In this sense, art is a form of communication. Where it diverges from standard media, however, is in the amorphousness of the message and in the acceptability of unintended consequences. A medium, like a TV broadcast, is meant to communicate a datum from one party to another. The quality and integrity of that datum is expected to be conserved in the transmission. In art, however, there is rarely the condition that the audience must perceive the same impression that the artist intended to convey. Rather, art allows for an audience member to receive that impression in whatever form, construct, potency or relevance he chooses. Hence, a powerful novel or painting can mean different things to many people and still fulfill the creator’s goal of conveying an impression.
Today, artists often don’t conceptualize a message before transmitting it. "Performance artists", a group to which wrestlers can claim membership, convey a disembodied and unspeakable content through movement, inflection and a host of other actions not traditionally held to be communicative. In Tolstoy’s words, "To evoke in oneself a feeling one has once experienced, and having evoked it in oneself, then, by means of movements, lines, colors, sounds, or forms expressed in words, so to transmit that feeling that others may experience the same feeling this is the activity of art."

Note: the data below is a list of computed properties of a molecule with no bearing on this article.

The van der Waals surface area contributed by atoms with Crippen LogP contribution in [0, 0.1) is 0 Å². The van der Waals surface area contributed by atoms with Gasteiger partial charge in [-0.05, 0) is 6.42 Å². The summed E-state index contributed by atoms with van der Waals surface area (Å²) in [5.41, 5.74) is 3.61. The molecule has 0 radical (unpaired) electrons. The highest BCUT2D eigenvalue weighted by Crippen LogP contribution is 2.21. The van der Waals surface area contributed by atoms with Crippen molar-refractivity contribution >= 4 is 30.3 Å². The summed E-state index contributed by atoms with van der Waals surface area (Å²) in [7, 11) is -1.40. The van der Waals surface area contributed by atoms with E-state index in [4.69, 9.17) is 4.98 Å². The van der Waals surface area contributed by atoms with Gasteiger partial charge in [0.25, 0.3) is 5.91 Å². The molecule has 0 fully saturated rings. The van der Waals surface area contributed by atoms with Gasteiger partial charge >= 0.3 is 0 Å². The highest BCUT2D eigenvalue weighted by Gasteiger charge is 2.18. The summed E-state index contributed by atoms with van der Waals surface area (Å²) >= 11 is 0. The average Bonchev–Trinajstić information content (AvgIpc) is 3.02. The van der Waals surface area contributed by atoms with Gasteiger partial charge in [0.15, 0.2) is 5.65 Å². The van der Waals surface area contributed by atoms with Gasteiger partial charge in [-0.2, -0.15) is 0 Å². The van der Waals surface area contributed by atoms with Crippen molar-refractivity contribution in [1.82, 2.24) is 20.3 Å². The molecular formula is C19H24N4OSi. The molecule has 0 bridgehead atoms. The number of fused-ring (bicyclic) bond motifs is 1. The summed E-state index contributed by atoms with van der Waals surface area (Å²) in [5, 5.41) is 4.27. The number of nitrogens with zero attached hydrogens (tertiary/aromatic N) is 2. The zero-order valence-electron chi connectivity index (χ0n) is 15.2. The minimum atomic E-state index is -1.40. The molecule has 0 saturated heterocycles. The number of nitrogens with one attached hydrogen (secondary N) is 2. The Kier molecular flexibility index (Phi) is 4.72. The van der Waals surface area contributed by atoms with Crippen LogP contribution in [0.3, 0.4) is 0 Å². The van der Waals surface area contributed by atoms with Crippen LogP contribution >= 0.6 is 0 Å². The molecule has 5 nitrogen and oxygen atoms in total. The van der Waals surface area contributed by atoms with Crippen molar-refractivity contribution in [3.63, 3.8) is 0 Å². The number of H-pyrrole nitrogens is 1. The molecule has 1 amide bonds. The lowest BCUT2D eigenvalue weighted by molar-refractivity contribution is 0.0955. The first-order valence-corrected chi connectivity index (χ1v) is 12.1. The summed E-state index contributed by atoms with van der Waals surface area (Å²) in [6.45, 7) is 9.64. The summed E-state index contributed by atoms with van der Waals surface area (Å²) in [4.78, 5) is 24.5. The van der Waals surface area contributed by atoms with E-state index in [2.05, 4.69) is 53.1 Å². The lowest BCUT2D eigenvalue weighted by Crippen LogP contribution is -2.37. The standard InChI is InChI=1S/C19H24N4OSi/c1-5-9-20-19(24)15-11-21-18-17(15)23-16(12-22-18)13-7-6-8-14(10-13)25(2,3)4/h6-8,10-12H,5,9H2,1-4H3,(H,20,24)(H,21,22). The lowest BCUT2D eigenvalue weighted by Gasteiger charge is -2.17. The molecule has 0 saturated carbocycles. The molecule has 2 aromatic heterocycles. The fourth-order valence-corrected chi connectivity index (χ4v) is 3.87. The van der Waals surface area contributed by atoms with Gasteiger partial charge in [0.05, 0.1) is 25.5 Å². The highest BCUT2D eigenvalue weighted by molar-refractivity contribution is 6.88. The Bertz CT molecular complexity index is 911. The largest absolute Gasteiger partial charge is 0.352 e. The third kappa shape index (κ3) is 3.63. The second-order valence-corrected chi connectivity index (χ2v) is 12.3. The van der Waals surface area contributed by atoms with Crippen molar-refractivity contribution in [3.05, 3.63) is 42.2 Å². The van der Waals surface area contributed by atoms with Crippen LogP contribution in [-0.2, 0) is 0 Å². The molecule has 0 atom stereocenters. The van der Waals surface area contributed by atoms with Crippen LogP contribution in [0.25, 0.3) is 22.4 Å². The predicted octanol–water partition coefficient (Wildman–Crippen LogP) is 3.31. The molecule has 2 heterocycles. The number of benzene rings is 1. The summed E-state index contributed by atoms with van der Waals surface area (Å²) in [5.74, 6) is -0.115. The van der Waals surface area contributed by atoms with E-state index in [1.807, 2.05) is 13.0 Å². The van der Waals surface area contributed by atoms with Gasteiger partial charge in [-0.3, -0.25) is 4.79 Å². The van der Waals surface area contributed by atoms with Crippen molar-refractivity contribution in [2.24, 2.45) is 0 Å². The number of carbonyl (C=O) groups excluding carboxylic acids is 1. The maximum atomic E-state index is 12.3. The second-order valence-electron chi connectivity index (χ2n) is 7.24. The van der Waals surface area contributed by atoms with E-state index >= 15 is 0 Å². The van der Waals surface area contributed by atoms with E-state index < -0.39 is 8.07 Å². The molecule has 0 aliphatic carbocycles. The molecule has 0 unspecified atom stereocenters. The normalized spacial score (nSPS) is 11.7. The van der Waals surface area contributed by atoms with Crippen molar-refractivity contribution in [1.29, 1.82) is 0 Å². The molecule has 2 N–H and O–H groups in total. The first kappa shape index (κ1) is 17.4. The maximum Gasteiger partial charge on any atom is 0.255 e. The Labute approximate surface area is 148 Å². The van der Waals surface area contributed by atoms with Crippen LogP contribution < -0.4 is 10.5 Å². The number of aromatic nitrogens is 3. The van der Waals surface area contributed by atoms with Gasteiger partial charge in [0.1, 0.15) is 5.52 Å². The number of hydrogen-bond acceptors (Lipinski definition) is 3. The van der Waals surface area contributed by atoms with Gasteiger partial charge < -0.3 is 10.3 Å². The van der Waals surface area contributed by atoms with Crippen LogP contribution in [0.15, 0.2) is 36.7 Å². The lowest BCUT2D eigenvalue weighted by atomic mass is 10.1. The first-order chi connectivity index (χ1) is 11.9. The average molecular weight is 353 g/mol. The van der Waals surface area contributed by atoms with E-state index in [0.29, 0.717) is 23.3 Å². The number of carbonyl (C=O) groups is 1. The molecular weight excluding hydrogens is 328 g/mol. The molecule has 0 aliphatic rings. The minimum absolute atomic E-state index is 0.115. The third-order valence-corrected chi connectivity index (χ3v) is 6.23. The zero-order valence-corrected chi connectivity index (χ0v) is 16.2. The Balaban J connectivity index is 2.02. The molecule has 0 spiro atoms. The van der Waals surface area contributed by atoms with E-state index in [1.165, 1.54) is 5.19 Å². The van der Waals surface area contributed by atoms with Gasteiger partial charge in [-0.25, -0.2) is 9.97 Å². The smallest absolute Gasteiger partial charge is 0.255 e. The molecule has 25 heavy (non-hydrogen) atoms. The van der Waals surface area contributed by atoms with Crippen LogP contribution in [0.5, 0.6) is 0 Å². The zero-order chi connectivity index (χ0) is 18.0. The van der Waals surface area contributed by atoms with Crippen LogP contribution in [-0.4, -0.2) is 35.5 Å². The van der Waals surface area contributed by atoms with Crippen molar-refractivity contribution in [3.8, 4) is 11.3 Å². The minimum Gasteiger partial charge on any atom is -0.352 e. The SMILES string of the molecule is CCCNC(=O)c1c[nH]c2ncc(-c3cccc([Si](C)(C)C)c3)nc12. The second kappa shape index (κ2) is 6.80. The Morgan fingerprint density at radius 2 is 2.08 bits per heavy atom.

Tolstoy correctly identifies emotion as the conduit of this transmission. Herein lies the strength of wrestling’s claim to artistry. A truly artistic professional wrestling match --unlike a genuine sporting activity, which is not scripted and intended, but is rather a fortunate confluence of emotions-- brings us to our feet. It nudges us along a sine wave of emotional pits and highs. If this were all wrestling has to offer, it would, by Tolstoy’s definition, qualify as art.
But wrestling has more. In addition to the heart and feeling of a well called match, the genre of pro wrestling offers story and allegory: scripted conflict that serves as the backdrop for the aforementioned emotional operation. Themes and elements that have been discussed previously in this column --redemption, charisma, character and chemistry-- enter the fray to give form and reason to the emotion that will be conveyed in the eventual match.
Tolstoy makes an important delineation: "[art] is not the expression of man's emotions by external signs." By this, he means that a performer’s pleading postures or facial anguish, in and of themselves, do not qualify as artistic. Rather, it is the full product that must compel feeling, and thence artistry. In this sense, a good wrestling feud, built with care and drawn to a proper climax, is more artistic than a thousand overwrought novels, a typical prime time evening on the WB, or any boy-band musical performance.
Tolstoy: "Thanks to man's capacity to be infected with the feelings of others by means of art, all that is being lived through by his contemporaries is accessible to him." Through wrestling’s art, we can live as heroes and villains, redeemers and redeemed, lovers and beloved, warriors and giants. That’s a pretty good deal for something we get on free TV.
I’m Ray Deonandan, and you can find me at www.deonandan.com.